Hospital CEO demands more action from construction company after racist incidents continue
Health & Safety Human Resources EllisDon Noose racism toronto
Open letter penned to EllisDon president on Oct. 6
By Ali Raza, Local Journalism Initiative Reporter
TORONTO (BEACH METRO NEWS) — “More action is needed,” Michael Garron Hospital president and CEO Sarah Downey is saying after three incidents of racism in four months at an EllisDon construction site on the East York hospital’s grounds.
Downey penned an open letter on Oct. 6 to EllisDon president and CEO Geoff Smith regarding three incidents taking place at the same construction site over the summer and fall.
On June 10, two nooses were found at a part of the site where Black employees were known to work.
On Sept. 24, another noose was found on the site, and on Oct. 2 an employee found racist graffiti in a bathroom stall for workers. ”This site needs a ****** purge,” the graffiti read.
While the Toronto Police Service is investigating all three incidents, it is not treating the Sept. 24 incident as hate-motivated.
Repetitive nature of concern
The repetitive nature of the crimes, however, convinces Downey and many in the community that EllisDon needs to do more to address anti-Black racism at its construction sites.
EllisDon, in response to the second occurrence of nooses being found, released a list of actions and initiatives it is taking to combat racism in its company and in the industry.
Steps include working with law enforcement, offering a reward for identifying the suspect(s), increasing site security, and offering employees, subcontractors, and unions diversity and inclusion education.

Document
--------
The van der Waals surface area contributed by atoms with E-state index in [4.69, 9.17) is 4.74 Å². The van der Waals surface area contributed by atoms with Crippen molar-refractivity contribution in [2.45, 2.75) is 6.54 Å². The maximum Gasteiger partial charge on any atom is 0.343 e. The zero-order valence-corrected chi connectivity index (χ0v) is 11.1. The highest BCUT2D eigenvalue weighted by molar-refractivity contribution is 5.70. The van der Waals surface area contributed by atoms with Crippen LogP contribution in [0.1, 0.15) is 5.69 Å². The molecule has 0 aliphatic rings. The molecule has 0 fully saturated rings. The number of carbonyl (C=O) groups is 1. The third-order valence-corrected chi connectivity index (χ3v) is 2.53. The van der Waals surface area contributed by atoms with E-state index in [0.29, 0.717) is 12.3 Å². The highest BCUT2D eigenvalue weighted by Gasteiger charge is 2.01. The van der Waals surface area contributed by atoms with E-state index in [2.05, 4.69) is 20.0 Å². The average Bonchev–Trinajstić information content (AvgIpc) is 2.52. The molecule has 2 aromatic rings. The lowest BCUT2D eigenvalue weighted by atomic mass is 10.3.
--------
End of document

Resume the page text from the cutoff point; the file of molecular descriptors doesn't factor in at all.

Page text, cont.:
Downey said in her letter that she doesn’t think it’s enough.
“I appreciate the serious response taken by EllisDon in responding to these incidents,” she said, describing the construction company’s actions. “It is clear, however, that this disturbing trend requires a stronger and louder response.”
After the first incident in June, the community came together and installed a “Community Artivism” installation displaying messages of support to workers affected by racism.
‘More action is needed’
“Today, I pen this open letter to you because despite your best efforts to call out these insidious hateful acts and heal with our community, it is not enough. More action is needed,” Downey wrote.
The MGH president requests EllisDon to “stop racist acts on your construction sites and on our hospital property” and to involve itself in the community to share publicly its actions in ending systemic racism.
In a statement after the second incident on Sept. 24, Smith wrote that the company will not stop until those responsible for these racist acts are found.
“Let’s be clear, this is the handiwork of one or two racist criminals, every other worker and leader is appalled at their hatred and cowardice,” he said.
“These individuals are unfortunately comfortable in the knowledge that on a heavily populated and constantly changing construction site, they will be hard to identify. But I want to send a clear message: We will not stop until you are found, charged, and permanently evicted from our industry.”